- You may notify a creditor that you were the victim of credit identity theft, and may provide the creditor appropriate documentation, but the creditor continues to send report of debts incurred by the thief to the credit reporting agencies; or you may provide a credit reporting agency appropriate documentation and request the credit reporting agency to remove information from the your credit report that appears due to the theft of your personal identification and credit information, but the credit reporting agency does not remove the erroneous information from your credit report. If you are a victim of credit identity theft, and if you believe that a creditor or a credit reporting agency unreasonably or carelessly continues to report erroneous information that is the result of the theft of your personal identification and credit information, consider seeking assistance from an attorney.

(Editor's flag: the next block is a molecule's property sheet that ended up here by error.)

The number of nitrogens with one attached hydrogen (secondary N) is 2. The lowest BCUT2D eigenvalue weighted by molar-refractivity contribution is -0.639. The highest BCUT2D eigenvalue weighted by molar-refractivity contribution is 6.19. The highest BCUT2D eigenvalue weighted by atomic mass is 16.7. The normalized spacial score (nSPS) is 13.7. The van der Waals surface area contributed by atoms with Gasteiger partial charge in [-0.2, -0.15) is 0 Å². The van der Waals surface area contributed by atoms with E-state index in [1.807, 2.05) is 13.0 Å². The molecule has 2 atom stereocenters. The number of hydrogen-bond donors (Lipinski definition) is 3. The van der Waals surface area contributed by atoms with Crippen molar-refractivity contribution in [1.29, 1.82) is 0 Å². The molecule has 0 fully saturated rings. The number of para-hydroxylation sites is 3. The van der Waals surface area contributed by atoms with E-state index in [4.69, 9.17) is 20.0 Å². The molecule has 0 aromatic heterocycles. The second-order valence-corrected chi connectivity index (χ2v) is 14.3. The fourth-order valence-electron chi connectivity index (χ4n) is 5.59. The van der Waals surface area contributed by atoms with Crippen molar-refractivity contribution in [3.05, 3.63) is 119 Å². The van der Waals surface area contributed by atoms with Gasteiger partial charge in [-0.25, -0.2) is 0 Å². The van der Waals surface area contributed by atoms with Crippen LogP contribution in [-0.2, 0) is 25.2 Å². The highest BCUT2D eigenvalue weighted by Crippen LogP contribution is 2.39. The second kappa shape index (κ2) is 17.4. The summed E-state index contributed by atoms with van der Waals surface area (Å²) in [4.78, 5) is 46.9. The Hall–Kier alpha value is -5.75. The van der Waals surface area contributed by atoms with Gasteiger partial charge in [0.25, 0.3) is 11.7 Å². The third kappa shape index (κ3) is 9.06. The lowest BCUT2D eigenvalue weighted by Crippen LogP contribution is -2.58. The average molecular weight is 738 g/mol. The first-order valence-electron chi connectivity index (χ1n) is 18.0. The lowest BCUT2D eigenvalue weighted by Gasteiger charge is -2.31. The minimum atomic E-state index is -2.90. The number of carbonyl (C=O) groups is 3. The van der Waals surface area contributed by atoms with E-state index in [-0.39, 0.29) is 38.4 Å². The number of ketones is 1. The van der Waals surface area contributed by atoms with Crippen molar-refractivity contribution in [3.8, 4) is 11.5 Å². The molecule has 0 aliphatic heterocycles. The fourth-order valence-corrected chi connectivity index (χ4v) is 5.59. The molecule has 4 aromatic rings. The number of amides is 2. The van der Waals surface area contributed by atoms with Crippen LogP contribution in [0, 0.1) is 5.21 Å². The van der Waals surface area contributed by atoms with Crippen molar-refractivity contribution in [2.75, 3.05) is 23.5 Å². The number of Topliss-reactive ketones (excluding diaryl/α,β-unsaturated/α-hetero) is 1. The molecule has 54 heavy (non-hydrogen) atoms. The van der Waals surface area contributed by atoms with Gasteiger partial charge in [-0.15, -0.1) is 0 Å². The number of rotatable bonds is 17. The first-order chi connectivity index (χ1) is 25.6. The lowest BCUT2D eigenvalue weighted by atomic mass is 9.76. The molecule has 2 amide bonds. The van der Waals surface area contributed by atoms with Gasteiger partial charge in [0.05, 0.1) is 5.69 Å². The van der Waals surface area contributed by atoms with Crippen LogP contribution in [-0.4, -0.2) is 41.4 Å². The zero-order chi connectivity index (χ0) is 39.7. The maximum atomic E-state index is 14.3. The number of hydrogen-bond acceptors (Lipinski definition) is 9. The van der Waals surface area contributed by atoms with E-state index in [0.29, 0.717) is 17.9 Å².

- Demands to pay debts caused by the credit identity thief: Since you did not incur the debts caused by the thief, you ordinarily should not pay any debt which is the result of the theft. If a debt collector demands that you pay such a debt, you should explain why you do not owe the debt, and should send the debt collector a follow-up letter. You should consult an attorney if you receive demands to pay a debt caused by the identity thief, or if you receive notice of a legal action based on debts incurred by the thief.
Hopefully, this has provided some guidance should the unfortunate event of identity theft occur. If you have any questions about this or any other legal matter, feel free to contact us.